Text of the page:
Knife Steels

There have probably been more nasty remarks and hot discussions about knife steels than any subject other than heat treating. We start out with the belief that there are a great many good steels, and choosing the right one means understanding what you want to use the tool for!

Homogeneous Steels

There are a horde of modern steels ... ranging from the not so fine (generic 440) to the simply amazing (Crucible Particle Metals such as CruWear of CMP10V). Their cost, wearing/usage characteristics, and the ease with which they are worked also vary widely. All the variables and possibilities considered, we like L6, 5160, 440C, ATS-34, 440V, CPM10V and VascoWear or CruWear.

Choosing a Steel for Your Application

Too cheap a steel and a terrific amount of work is wasted on a blade that will simply not deliver service that is acceptable to a discerning user. Too expensive a steel usually yields a tool that may last forever, but is too hard to work, too tough to sharpen, or may rust.

Here are some rules of thumb for selecting the steels we like to work with:

L6

A non-stainless steel bearing abt 60 points of carbon and lots of Nickel. Yields a strong, springy, impact resistant blade. GREAT for large blades of some length.

5160

A non-stainless steel bearing abt 60 points of carbon with chrome and nickel. Yields a strong, springy, impact resistant blade. Fine for large blades that do not have to be rust resistant.

440C

Blade must be rust resistant and large ... where a hardness of RC55 would be sufficient because the weight of the tool does much of the work for you.

ATS-34

Blade must be rust resistant, not overly large and it must be very, very sharp. The tool can be sharpened in the field at the end of a days hard use.

440V

Blade must be rust resistant, not overy large, and must be very, very sharp. Sharpening may not be easily accomplished in the field. In other words, used where conditions would make ATS-34 a bit of a pain. 440V is harder to work and harder to sharpen but holds an edge longer than ATS-34. The basic material for blades is also much more expensive than ATS-34.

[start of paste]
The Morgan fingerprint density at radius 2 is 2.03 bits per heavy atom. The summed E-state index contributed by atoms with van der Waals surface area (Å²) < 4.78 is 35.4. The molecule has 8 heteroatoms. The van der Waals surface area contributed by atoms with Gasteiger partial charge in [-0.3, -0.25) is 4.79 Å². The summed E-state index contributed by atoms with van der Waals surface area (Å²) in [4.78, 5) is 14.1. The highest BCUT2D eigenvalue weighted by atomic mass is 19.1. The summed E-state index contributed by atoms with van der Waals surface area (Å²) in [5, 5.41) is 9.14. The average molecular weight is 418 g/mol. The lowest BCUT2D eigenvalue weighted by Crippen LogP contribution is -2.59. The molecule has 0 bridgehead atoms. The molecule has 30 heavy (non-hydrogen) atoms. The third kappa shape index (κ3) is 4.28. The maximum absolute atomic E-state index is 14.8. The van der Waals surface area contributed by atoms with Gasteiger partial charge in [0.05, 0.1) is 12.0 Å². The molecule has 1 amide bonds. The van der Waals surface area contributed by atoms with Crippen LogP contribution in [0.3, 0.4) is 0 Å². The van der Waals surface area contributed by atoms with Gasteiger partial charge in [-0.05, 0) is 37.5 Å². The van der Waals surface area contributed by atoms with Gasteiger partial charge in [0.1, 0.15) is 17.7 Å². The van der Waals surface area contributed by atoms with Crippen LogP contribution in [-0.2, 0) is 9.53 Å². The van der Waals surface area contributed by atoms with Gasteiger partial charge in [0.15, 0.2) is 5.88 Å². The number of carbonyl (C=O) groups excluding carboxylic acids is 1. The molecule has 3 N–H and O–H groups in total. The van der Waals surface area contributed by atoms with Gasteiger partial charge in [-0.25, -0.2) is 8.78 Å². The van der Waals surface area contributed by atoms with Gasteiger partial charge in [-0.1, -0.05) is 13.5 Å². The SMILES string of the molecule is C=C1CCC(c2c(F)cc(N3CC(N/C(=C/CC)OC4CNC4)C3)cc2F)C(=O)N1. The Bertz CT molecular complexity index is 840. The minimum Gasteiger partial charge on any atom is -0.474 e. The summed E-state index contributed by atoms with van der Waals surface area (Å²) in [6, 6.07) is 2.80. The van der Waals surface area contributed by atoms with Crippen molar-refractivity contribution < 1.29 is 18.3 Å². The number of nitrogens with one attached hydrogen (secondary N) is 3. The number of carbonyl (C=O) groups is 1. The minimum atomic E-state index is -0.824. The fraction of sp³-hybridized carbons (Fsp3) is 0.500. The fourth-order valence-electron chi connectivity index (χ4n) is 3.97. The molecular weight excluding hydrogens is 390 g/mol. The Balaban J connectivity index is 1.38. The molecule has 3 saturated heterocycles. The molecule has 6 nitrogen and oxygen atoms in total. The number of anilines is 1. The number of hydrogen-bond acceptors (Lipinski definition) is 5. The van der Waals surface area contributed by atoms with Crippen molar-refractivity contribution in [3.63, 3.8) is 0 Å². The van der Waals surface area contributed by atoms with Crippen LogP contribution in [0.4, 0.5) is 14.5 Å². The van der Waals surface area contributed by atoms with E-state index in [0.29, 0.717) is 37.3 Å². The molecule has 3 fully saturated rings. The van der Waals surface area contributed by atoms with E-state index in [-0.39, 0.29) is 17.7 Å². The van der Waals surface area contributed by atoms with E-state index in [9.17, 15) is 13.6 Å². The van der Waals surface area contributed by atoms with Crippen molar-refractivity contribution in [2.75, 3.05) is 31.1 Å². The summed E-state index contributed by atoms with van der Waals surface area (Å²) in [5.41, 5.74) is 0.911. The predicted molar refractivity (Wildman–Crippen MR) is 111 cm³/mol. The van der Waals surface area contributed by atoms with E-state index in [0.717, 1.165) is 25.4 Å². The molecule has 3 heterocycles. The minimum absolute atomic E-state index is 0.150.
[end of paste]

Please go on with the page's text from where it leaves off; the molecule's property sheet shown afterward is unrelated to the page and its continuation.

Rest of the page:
CPM10V

Blade must be VERY sharp and be incredibly long wearing. Blade will probably be thin in cross section and rust resistance is not an issue. One of the Crucible Particle Metals ... amazing stuff: expensive, hard to work, hard to sharpen, and virtually indestructable.

CruWear or VascoWear

Blade must be VERY sharp and be incredibly long wearing. Blade will probably be thin in cross section and rust resistance is not an issue. CruWear is the Crucible equivalent of VascoWear ... amazing stuff: expensive, hard to work, hard to sharpen, and virtually indestructable. Seems to have slightly better corrosion resistance than CPM10V and is slightly less wear resistant too.

Pattern Welded Steels (Damascus)

Material Properties Material properties of pattern welded blades are derived two ways: 1) the alloys used in making the basic knife stock, and 2) the pattern the into which the alloys were welded.

Steel

Pattern welded steel is simply layers of more than one kind of steel forge welded together.

Good pattern welded steels for knives are made from carbon steel and a similar carbon bearing steel that also has nickel or chromium in the mix. (Mild steel mixed with a carbon bearing steel is NOT good for making knives that will actually cut and have some wear resistance!)

There are lots of approaches to this problem, but we frankly like mixing 1084 or 1095 with L6 or 15N20. These combinations result in a steel having about 70 TO 80 points of carbon in the final billet for blade making and great coloring from the nickel in L6 or 15N20. Pattern The pattern affects the resulting blade in two ways. First, the more layers there are at the edge (all other things being equal) the better the knive will cut. Second, the more the blade is built to absorb shock through using the pattern to provide strength the more robust the blade will be.

Thus, fine ladder or twist patterns with lots of layers will cut better than those with a smaller number of layers. A blade made from a serpentine core with chevron twist bars on both sides of the blade and steeled with a high layer count edge will be significantly more resistant to shock damage than will a homogeneous steel blade of similar alloy. (If the welds are all perfect.) All that being said ... Pattern welded blades are prettier than those made of homogeneous steels. They can cut very well, but generally it is hard to beat the cutting ability of modern high tech steels like ATS-34!

Full composite pattern welded blades make for beautiful, strong, sharp, elegant, and expensive works of art! They are expensive because of the huge amounts of material, time, and experience required to make them.